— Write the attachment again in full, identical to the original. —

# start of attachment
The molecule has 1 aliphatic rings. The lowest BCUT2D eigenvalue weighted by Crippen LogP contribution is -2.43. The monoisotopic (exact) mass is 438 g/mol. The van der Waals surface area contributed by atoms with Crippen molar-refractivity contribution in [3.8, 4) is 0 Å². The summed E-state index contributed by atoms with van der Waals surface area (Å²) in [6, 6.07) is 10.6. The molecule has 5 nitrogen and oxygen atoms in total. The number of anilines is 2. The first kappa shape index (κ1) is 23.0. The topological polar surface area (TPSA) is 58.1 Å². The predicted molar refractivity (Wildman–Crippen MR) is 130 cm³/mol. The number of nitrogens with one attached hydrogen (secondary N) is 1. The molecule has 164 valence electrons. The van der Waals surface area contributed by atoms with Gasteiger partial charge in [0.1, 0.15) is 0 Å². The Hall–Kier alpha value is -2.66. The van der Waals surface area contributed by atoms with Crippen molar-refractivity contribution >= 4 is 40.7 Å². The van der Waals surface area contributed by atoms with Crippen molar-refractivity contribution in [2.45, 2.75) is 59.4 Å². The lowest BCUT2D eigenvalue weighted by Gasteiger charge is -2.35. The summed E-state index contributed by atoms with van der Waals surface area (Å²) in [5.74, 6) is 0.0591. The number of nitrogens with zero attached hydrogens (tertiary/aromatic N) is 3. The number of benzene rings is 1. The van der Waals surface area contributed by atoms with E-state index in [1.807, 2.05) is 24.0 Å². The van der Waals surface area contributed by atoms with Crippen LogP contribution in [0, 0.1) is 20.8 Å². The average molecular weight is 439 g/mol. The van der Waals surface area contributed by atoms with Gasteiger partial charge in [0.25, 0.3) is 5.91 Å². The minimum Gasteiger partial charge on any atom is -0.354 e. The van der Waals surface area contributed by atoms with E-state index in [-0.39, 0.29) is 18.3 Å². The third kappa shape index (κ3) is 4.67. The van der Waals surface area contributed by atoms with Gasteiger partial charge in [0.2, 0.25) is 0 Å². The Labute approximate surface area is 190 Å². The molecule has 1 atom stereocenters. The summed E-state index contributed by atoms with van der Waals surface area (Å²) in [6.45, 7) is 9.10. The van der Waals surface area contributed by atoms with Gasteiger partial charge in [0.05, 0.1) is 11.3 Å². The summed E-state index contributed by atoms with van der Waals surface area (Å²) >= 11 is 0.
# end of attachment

The molecule has 1 aliphatic rings. The lowest BCUT2D eigenvalue weighted by Crippen LogP contribution is -2.43. The monoisotopic (exact) mass is 438 g/mol. The van der Waals surface area contributed by atoms with Crippen molar-refractivity contribution in [3.8, 4) is 0 Å². The summed E-state index contributed by atoms with van der Waals surface area (Å²) in [6, 6.07) is 10.6. The molecule has 5 nitrogen and oxygen atoms in total. The number of anilines is 2. The first kappa shape index (κ1) is 23.0. The topological polar surface area (TPSA) is 58.1 Å². The predicted molar refractivity (Wildman–Crippen MR) is 130 cm³/mol. The number of nitrogens with one attached hydrogen (secondary N) is 1. The molecule has 164 valence electrons. The van der Waals surface area contributed by atoms with Gasteiger partial charge in [0.1, 0.15) is 0 Å². The Hall–Kier alpha value is -2.66. The van der Waals surface area contributed by atoms with Crippen molar-refractivity contribution >= 4 is 40.7 Å². The van der Waals surface area contributed by atoms with Crippen molar-refractivity contribution in [2.45, 2.75) is 59.4 Å². The lowest BCUT2D eigenvalue weighted by Gasteiger charge is -2.35. The summed E-state index contributed by atoms with van der Waals surface area (Å²) in [5.74, 6) is 0.0591. The number of nitrogens with zero attached hydrogens (tertiary/aromatic N) is 3. The number of benzene rings is 1. The van der Waals surface area contributed by atoms with E-state index in [1.807, 2.05) is 24.0 Å². The van der Waals surface area contributed by atoms with Crippen LogP contribution in [0, 0.1) is 20.8 Å². The average molecular weight is 439 g/mol. The van der Waals surface area contributed by atoms with Gasteiger partial charge in [0.25, 0.3) is 5.91 Å². The minimum Gasteiger partial charge on any atom is -0.354 e. The van der Waals surface area contributed by atoms with E-state index in [-0.39, 0.29) is 18.3 Å². The third kappa shape index (κ3) is 4.67. The van der Waals surface area contributed by atoms with Gasteiger partial charge in [0.2, 0.25) is 0 Å². The Labute approximate surface area is 190 Å². The molecule has 1 atom stereocenters. The summed E-state index contributed by atoms with van der Waals surface area (Å²) in [6.45, 7) is 9.10. The van der Waals surface area contributed by atoms with Gasteiger partial charge in [0.05, 0.1) is 11.3 Å². The summed E-state index contributed by atoms with van der Waals surface area (Å²) >= 11 is 0.